Back to Journals » Clinical Pharmacology: Advances and Applications » Volume 10

Safinamide: an add-on treatment for managing Parkinson’s disease

Authors Müller T

Received 3 October 2017

Accepted for publication 28 February 2018

Published 5 April 2018 Volume 2018:10 Pages 31—41


Checked for plagiarism Yes

Review by Single anonymous peer review

Peer reviewer comments 3

Editor who approved publication: Professor Arthur Frankel

Thomas Müller

Department of Neurology, St. Joseph Hospital Berlin-Weißensee, Berlin, Germany

Abstract: Heterogeneous expression of neurotransmitter deficits results from onset and progression of Parkinson’s disease. Intervals, characterized by reappearance of motor and associated certain nonmotor symptoms, determine the end of good tolerability and efficacy of oral levodopa therapy. These “OFF” states result from levodopa pharmacokinetics and disease progression-related deterioration of the central buffering capacity for fluctuations of dopamine levels. This review discusses safinamide as an add-on therapeutic agent in orally levodopa-treated patients with “OFF” phenomena. Safinamide provided beneficial effects on “OFF” symptoms in pivotal trials with doses of 50 or 100 mg once daily. Safinamide reversibly inhibits monoamine oxidase B and declines abnormal glutamate release by modulation of potassium- and sodium ion channels. An ideal candidate for combination with safinamide is opicapone. This inhibitor of peripheral catechol-O-methyltransferase supports continuous brain delivery of levodopa and, thus, the continuous dopaminergic stimulation concept. Both compounds with their once-daily application and good tolerability may complement each other by reduction of necessary oral levodopa intakes and “OFF” times. Thus, a promising, future option will be combination of safinamide and opicapone in one formulation. It will reduce adherence issues and may complement levodopa treatment. It will probably cause less nausea and edema than a dopamine agonist/levodopa regimen.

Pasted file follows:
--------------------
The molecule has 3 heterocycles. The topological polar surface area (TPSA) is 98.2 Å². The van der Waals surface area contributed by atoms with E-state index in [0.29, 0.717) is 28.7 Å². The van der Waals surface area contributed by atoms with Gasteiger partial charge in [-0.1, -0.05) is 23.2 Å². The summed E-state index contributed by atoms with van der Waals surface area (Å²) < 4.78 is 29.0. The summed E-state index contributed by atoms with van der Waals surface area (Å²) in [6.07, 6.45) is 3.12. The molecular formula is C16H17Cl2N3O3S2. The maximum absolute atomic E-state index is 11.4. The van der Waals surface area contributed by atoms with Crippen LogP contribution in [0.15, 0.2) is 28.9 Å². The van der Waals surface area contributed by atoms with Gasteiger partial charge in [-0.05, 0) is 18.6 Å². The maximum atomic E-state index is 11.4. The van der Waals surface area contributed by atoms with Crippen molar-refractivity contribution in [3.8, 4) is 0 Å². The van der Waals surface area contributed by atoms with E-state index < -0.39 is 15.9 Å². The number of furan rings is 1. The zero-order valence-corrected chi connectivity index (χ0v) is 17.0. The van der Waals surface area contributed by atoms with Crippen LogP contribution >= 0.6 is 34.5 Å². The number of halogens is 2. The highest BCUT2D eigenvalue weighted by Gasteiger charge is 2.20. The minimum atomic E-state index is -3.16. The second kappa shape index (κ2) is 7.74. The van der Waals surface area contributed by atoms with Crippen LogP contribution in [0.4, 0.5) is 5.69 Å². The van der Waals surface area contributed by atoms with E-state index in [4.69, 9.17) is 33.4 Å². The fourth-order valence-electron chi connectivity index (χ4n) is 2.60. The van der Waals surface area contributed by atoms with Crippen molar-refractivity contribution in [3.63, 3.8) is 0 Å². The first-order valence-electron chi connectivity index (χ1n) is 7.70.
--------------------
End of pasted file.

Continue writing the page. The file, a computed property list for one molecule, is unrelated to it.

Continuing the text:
Keywords: safinamide, MAO-B inhibition, abnormal glutamate release inhibition, Parkinson’s disease, dopamine substitution, glutamate

Creative Commons License This work is published and licensed by Dove Medical Press Limited. The full terms of this license are available at and incorporate the Creative Commons Attribution - Non Commercial (unported, v3.0) License. By accessing the work you hereby accept the Terms. Non-commercial uses of the work are permitted without any further permission from Dove Medical Press Limited, provided the work is properly attributed. For permission for commercial use of this work, please see paragraphs 4.2 and 5 of our Terms.

Download Article [PDF]  View Full Text [HTML][Machine readable]